Saturday, May 13, 2006

What Witness Will We Make?

Steven Charleston is someone who can preach my socks off when I'm barefoot so I'm used to him hitting the ball out of the park AND the nail on the head -- but this this piece takes me to a whole new level of admiration for his prophetic witness. Read, mark, learn, inwardly digest and then let's move on to Columbus where we will have a chance to witness to the hope that is in us, the faith that sustains us and the love that sets us free.


What Witness Will We Make?
By The Rt. Rev. Steven Charleston
President and Dean, Episcopal Divinity School

As the Episcopal Church, the most important question before us is not about schism or sexuality. It is about witness. What witness will we make?

Christian witness is the public affirmation of faith. It is how we let the world see that we practice what we preach. Today those of us in the Episcopal Church are being called on to make our witness. We have the opportunity to be what we say we are. The world is watching. What will we do?

The answer is a matter of faith. We witness to what we believe.

In the Episcopal Church, we believe in Jesus Christ. We believe in the Bible. We believe in the Good News. In fact, we believe so strongly in all of these essential parts of our shared faith that we are not afraid to disagree with one another about what they mean to us.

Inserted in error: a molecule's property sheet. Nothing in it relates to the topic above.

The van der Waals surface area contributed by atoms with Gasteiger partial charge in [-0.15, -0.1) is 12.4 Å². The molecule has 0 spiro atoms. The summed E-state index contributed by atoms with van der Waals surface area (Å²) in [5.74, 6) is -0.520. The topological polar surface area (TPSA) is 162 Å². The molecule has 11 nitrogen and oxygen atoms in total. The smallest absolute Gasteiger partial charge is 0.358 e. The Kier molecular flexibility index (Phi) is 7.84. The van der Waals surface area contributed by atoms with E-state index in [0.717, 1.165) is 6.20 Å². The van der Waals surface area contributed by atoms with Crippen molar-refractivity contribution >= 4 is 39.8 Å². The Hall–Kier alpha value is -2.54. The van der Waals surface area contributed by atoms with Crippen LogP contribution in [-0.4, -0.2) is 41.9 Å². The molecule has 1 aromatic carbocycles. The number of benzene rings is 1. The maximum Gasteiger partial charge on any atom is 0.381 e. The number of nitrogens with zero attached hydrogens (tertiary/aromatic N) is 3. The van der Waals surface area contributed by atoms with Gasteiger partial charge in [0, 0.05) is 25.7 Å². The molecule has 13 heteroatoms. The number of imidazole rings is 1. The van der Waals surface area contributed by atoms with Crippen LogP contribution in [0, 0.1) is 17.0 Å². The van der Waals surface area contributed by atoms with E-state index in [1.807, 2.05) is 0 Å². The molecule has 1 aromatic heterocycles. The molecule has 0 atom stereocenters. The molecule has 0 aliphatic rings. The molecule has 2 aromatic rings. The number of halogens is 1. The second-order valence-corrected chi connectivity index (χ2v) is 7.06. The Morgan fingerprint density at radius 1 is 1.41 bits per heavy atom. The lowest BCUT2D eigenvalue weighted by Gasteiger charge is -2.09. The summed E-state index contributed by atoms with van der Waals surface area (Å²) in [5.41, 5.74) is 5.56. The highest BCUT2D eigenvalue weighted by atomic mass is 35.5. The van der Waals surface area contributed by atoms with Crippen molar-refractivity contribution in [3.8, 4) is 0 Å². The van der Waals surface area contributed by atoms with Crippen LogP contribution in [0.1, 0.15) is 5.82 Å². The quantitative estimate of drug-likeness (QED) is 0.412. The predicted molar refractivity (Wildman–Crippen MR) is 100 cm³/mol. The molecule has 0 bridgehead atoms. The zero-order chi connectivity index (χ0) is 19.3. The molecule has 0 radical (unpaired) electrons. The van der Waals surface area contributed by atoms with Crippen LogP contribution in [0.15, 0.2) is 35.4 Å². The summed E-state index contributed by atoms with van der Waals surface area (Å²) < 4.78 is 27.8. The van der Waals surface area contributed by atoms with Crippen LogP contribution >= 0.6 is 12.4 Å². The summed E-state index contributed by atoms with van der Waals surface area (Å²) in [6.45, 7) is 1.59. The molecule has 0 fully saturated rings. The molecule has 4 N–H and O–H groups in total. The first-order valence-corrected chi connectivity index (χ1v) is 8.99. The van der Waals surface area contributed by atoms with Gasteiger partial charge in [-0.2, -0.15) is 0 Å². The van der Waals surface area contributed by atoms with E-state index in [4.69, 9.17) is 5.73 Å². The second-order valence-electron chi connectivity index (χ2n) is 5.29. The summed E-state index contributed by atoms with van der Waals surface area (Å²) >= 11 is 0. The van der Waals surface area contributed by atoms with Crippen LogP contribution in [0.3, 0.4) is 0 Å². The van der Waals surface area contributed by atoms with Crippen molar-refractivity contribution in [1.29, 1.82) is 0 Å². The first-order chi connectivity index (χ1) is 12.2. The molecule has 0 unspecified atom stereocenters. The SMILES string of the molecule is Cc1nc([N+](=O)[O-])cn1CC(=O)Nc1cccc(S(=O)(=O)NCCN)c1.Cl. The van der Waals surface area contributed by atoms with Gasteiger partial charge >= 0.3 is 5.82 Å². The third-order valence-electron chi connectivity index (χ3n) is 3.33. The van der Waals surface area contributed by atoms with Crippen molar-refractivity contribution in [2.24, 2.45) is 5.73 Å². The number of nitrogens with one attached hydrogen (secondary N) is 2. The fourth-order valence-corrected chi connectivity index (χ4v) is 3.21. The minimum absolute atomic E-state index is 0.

We welcome difference as the active presence of God’s Holy Spirit moving amongst us. Our witness is not to conformity but to community. As the Episcopal Church we are not concerned that everyone in the pews believes exactly the same thing, in the same way, at the same time. Instead, we are concerned that no one is left out of those pews because of what they believe, who they are, or where they come from.

Our witness is to the unconditional love of God through the grace of Christ Jesus. Therefore, we accept the risk of grace by not setting limits to love with our own judgment of others. There are no border guards at the doors of the Episcopal Church. We respect the dignity of every human being and are never ashamed of who sits next to us in worship. We are all the children of God just as we are all sinners in need of mercy.

There are no walls around the Episcopal Church. We believe that God is at work in the world. We are not concerned that this world sees us as perfect, pure, or powerful. Instead, we are concerned that people see us practicing justice, doing mercy, and walking humbly with the God we believe loves us all equally.